Using OGP to promote fiscal openness: which way forward?

This post was written by Paolo de Renzio, Senior Research Fellow at the International Budget Partnership.

The curtain has come down on the Open Government Partnership’s (OGP) 2013 Summit — two days of intense discussions and idea exchanges. One could almost sense the excitement around this (still quite new) initiative, with governments and civil society groups trying to find a common language and better ways to work together.  Collaboration does not always come easy — as President Kikwete of Tanzania said in the opening plenary, governments and civil society “are condemned to work together” — but everyone was putting in their best effort.

Summits are important, but only action in the 61 OGP countries will make a difference in people’s lives. So what has happened in the two years since the initial OGP countries began work? The initial reports from the independent researchers charged with assessing whether these countries have fulfilled their initial commitments (some are now drafting their second Action Plans) makes for sobering reading. And, in many countries, mechanisms for ensuring dialogue between governments and civil society are still quite weak. One question emerging from the Summit asks what could be done to support the implementation of commitments and promote more ambitious action plans.

One possible answer could be in the Working Groups that OGP set up to bring together countries that have made commitments in five specific areas: 1) Access to Information, 2) Open Data, 3) Legislative Openness, 4) Extractive Industries, and 5) Fiscal Openness.

The International Budget Partnership (IBP), through the Global Initiative for Fiscal Transparency (GIFT), has been very active in getting the Fiscal Openness group started, building on the fact that a large number of OGP countries included fiscal openness commitments in their action plans. The group’s first meeting took place the day after the Summit closed and was attended by 40 participants representing seven OGP countries and various international organizations active in fiscal transparency, participation, and accountability.

The agenda featured presentations about some of the exciting work that governments in the room are putting into practice. On budget transparency, Mexico’s “Transparencia Presupuestaria” portal was particularly impressive, but it was the Liberian Finance Minister who spoke to the heart of the OGP — finding ways for governments and citizens to work together for the common good. He reflected on the challenges that transparency reformers face, especially in countries with weak institutions and a poor population. He highlighted how open government can foster peace and reconciliation, and the importance of citizen action in holding public officials accountable, especially at the local level where it is a struggle for the Ministry of Finance to track public resources. One of the key challenges for government in engaging citizens in a meaningful way is go beyond asking for their opinions on fiscal policies to actually including their proposals. Good models presented were South Korea’s mechanisms for ensuring that citizens and independent experts can be part of the budget process and the incipient work on “bottom up budgeting” in the Philippines.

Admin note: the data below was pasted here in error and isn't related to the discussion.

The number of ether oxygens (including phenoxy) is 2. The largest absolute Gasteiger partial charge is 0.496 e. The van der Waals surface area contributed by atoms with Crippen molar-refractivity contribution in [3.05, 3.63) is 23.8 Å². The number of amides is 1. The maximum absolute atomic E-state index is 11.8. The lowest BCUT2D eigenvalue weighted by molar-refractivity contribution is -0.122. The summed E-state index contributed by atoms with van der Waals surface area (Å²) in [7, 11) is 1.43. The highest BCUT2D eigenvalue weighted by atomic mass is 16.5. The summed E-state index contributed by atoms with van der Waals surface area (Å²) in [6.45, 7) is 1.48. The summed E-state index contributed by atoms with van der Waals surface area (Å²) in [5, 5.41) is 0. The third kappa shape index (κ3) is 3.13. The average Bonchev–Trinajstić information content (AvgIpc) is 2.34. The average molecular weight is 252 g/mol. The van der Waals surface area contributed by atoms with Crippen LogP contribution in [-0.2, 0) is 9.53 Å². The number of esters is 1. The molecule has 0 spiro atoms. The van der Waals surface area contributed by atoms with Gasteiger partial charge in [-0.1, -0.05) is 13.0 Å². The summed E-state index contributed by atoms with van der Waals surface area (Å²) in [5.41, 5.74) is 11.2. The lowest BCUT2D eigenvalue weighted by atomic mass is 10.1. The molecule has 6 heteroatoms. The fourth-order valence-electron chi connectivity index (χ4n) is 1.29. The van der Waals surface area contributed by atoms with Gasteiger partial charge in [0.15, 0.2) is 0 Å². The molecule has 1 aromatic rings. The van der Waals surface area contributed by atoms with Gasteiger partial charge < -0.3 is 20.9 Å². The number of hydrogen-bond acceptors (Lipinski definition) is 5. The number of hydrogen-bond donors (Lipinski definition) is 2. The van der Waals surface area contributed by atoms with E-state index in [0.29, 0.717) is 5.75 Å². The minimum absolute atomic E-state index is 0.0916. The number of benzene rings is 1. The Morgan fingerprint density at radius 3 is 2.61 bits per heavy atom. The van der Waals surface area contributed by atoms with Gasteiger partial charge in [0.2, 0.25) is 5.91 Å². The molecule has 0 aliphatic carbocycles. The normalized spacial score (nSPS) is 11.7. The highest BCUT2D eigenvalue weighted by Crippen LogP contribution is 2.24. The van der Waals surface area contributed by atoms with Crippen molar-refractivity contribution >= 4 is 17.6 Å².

The International Monetary Fund (IMF), the World Bank, the Organisation for Economic Co-operation and Development, IBP, and GIFT gave updates on some of the existing tools and mechanisms for promoting and assessing fiscal transparency, including the IMF’s Code of Good Practices in Fiscal Transparency and the Open Budget Survey.

But, the most important conversation was how to make the Working Group an effective mechanism for sharing practices, learning lessons, and incentivizing improvements. Ideas included:

  • creating thematic subgroups focusing on specific reform areas and regional groups that could improve constructive engagement (e.g., organizing regional meetings, mirroring those planned for OGP as a whole);
  • monitoring and publishing information regularly on the degree to which countries are fulfilling the fiscal openness commitments in their action plans;
  • building on participation case studies to provide guidance on good practices, further distilling OGP country experience and possibly promoting some site visits and exchanges; and
  • linking to other ongoing work in the wider OGP context related to open data and delivery of public services.

Additionally, if OGP countries begin publishing the 20 budgets documents that they currently produce but withhold from the public, and the 20 OGP countries that don’t produce Citizens Budgets begin doing so, that could give fiscal openness an immediate boost.

All in all, a very promising start!


Kang and Min Public Participation in the Budget Process in ROK.pdf

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